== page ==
Simon Sinek explains it as “Our need to belong is not rational, but it is a constant that exist across all peoples, in all cultures…When we feel like we belong we feel connected and we feel safe. As humans we crave the feeling and we seek it out.”
2. Lack of a unified consistent identity: Dr Alec Couros talks about the importance of a unified online identity. I wonder where and how do children develop a unified identity? Can they decide who they should be if they feel they first must know who WE want them to be?
What happens to identity when they expend a large portion of their energy trying to anticipate what identity will help them fit in, help them be perfect, help them be lovable? I see many young females you are hyper socialized; they are nice (as compared to kind), aware of their image and scripted in public.
3. Product over process: When results matter more than learning it does not matter HOW you get the “right” answer, it just matters that you get it. Academic integrity goes out the window, cheating, and copying are quickly justified.
4. External rewards over internal ones: Only what others see matter: report cards, honour roll, awards, student of the year.
5. Competition over collaboration: Work with others opens students up to the risk that the work will be less than perfect. From the student’s perspective when they work alone they control the work and it WILL be perfect.
As Johnny Bevacqua references in his post Collaboration AND Competition:
In societies where competition is encouraged, children associated competition with greater self-esteem. However, in societies where cooperation was encouraged, children tended to associate cooperation with greater self-esteem. In either case, it was not some inherent quality of the child, but rather the culture itself that most influenced self-esteem.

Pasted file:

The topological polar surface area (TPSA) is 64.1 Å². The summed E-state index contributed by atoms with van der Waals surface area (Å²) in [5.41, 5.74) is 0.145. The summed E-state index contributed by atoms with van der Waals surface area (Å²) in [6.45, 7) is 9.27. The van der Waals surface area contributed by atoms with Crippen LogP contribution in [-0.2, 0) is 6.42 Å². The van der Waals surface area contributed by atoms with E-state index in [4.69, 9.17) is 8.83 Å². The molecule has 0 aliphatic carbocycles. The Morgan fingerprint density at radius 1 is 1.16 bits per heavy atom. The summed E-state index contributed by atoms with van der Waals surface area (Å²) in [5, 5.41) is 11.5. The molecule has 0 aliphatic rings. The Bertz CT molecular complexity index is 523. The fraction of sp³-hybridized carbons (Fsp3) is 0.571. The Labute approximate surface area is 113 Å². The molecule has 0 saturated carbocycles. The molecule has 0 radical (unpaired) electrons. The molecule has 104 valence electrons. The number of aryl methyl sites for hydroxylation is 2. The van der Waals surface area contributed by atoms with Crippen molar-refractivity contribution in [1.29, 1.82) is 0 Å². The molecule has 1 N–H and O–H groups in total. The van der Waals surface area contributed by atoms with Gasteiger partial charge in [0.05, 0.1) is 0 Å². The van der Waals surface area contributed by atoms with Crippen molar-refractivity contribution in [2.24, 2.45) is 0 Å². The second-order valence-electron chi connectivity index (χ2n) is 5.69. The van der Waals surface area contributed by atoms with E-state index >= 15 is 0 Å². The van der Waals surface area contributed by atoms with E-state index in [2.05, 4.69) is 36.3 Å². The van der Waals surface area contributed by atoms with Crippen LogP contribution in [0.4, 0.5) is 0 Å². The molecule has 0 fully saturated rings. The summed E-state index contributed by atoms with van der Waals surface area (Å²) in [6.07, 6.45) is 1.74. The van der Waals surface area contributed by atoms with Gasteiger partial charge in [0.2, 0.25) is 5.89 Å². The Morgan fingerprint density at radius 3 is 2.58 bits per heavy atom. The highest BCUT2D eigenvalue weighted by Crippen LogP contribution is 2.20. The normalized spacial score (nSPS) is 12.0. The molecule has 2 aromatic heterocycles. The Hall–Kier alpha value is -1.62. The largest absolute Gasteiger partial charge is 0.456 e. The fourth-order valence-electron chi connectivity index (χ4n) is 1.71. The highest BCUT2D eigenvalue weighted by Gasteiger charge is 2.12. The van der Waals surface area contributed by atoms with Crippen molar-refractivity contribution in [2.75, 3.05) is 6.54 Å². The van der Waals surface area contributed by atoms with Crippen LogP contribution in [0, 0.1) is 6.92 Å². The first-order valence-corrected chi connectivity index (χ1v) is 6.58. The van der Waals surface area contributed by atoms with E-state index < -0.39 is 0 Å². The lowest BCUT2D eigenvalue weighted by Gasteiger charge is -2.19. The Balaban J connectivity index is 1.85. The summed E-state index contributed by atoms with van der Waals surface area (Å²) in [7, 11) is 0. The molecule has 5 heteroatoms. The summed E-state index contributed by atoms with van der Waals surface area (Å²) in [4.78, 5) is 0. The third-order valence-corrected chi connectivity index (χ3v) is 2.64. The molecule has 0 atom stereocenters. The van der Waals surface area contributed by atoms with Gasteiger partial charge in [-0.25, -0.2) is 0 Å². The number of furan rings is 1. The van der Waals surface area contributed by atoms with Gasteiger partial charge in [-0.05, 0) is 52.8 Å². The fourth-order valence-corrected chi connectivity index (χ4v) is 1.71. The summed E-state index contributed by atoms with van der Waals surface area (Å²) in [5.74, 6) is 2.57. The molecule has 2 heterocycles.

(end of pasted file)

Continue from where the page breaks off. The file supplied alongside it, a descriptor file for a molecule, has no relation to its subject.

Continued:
6. Increased absenteeism: As students hollow out, they increasingly game the system. They feel lack of control over the meaningless of what they are doing and so in reaction they try to take control by maximizing their energies and only attending when “it counts”.
7. Fear of connection: Connection requires honesty and with a perfectionist mindset the thought that the real me might never be liked, instead I will show you what I think you will like.
We could simply “flip” the above statements around, and say let’s work towards that! I have only just begun to collect clues in earnest and to make sense of the translation into actions and processes would look like in our schools.
Below are some starting points for further exploration using the stem provided by brilliant teacher Tom Barrett at #BLC13 in his Design Thinking sessions.
How might we:
1. Develop self-regulation and mindfulness.
2. Cultivate creativity: Let go of comparison, ranking and embrace uncertainty. Could we admit we don’t know what the future will hold but admit that what we are doing is not it?
3. Create white space for goal-less learning and ownership: This Joe Bower post hints at this.
4. Focus on questions instead of answers.
5. Process vs. end point: Give value to getting there, the effort and the skills used in the learning journey, that is continuous and ongoing.
6. Value understanding over knowledge: Move away from that which is Googlable.
7. Celebrate Openness.
I know I can’t turn this ship around for my daughter. But I am so up for helping to turn it around for yours, your sister, your cousin, your wife to be, your granddaughter, your girlfriend.
In closing, I offer this beautifully simple video by Ron Berger on feedback (make if kind, make it specific, and make it useful):
” . . . and if you can’t see anything beautiful about yourself, get a better mirror, look a little closer, stare a little longer, because there’s something inside you that made you keep trying despite everyone who told you to quit.”
The Gifts of Imperfection by Brené Brown
No Tosh’s: Design Thinking
The Challenges and Realities of Inquiry Based Learning
*My observations pertain to girls not because I believe girls to be the only victims of perfectionism but primarily because as a mother of a girl I spend more time observing trends that relate to her development. Most students I have become close to over the years have stayed in touch with, got to know their families, are also mainly female.